Damien Salahieh

Editorial: A double-edged sword

January 25, 2023

“Chat GPT can be used as a tool.” As we progressed through interviews for coverage on Chat GPT, and as we skimmed the several articles outlining both the pros and cons, we found this to be a consistent argument. Though Chat GPT has the potential to be used as plagiarism, the argument goes, the resource can be used as a form of studying. 

From the ability to generate human-like text, chatbots and virtual assistants to content creation, OpenAI has taken the world of natural language processing by storm since its release in November. Within the realm of considering Chat GPT’s function in education, several students reported using Chat GPT as a baseline, rather than a form of academic dishonesty. 

Chat GPT, like many AI-powered writing assistants, can be a double-edged sword when it comes to education. While it can be a useful tool for students to generate ideas and understand grammar or vocabulary, it can also harm them if they rely too heavily on it. For instance, some students may use it to cheat on homework or exams by generating entire responses or essays without fully understanding the material themselves, as shown by our data conducted in a Crier survey. Most students who reported using Chat GPT or another AI primarily do so for English essays; moreover, 6.6% of students who use Chat GPT have conducted academic honesty before.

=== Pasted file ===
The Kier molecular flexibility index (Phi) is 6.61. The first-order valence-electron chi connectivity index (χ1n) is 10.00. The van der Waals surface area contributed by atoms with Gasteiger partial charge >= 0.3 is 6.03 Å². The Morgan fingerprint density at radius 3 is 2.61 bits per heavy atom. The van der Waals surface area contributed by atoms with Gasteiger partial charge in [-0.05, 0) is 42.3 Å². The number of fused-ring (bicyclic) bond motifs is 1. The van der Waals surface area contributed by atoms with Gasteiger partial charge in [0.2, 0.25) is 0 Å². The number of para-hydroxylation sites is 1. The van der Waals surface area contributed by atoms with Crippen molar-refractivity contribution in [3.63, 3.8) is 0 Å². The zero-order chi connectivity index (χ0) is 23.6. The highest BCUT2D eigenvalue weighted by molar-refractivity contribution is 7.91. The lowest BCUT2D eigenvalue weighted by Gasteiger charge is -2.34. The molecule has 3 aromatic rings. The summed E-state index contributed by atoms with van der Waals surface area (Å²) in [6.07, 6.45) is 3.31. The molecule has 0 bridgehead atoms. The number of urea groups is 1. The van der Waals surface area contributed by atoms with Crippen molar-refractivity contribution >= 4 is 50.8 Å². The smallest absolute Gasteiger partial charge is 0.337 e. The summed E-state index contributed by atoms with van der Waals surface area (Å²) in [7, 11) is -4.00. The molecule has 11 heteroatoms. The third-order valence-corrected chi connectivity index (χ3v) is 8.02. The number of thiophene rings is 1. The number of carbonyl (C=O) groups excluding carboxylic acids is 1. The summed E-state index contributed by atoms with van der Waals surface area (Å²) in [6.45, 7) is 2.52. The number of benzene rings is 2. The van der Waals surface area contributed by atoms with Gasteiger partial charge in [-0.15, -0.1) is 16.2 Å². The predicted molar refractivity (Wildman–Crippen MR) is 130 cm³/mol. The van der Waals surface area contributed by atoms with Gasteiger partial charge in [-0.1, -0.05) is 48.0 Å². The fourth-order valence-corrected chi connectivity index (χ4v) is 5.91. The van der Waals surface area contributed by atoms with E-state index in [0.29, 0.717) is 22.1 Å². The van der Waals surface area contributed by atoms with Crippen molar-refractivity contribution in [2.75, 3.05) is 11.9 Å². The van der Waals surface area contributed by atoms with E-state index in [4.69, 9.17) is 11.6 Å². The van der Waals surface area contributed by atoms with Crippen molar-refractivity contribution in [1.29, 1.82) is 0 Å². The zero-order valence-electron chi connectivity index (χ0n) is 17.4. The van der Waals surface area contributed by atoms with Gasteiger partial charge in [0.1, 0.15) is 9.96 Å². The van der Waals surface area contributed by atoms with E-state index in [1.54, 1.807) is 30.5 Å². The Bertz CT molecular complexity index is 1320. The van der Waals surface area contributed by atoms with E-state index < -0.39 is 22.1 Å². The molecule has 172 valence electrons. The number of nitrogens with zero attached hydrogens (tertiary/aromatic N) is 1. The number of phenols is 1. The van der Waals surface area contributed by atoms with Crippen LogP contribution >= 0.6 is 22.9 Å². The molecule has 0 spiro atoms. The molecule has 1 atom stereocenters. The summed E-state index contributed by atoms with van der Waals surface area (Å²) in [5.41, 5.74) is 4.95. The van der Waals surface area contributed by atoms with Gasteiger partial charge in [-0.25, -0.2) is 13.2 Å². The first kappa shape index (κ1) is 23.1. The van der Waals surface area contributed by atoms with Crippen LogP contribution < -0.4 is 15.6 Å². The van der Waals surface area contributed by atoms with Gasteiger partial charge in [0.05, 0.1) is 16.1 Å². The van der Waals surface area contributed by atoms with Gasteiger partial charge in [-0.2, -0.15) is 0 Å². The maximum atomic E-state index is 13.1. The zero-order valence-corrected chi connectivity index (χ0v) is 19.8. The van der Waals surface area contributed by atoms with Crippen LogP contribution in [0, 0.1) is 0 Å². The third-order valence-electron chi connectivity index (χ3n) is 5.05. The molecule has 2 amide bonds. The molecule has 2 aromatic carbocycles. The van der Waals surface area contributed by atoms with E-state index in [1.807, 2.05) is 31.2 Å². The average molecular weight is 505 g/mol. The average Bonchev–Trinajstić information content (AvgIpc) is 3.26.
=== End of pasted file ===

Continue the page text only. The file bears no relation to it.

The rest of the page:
This can lead to a lack of critical thinking skills and a lack of personal responsibility for their own learning. Chat GPT is a tool, not a replacement for education and critical thinking; students should be encouraged to use it as a support and not a replacement for their own thinking. Educators and administrators should consider the potential consequences of using AI-powered plagiarism detection software, and be transparent about the use of these tools with students and other stakeholders: for example, Crier used this Chat GPT to create this editorial.

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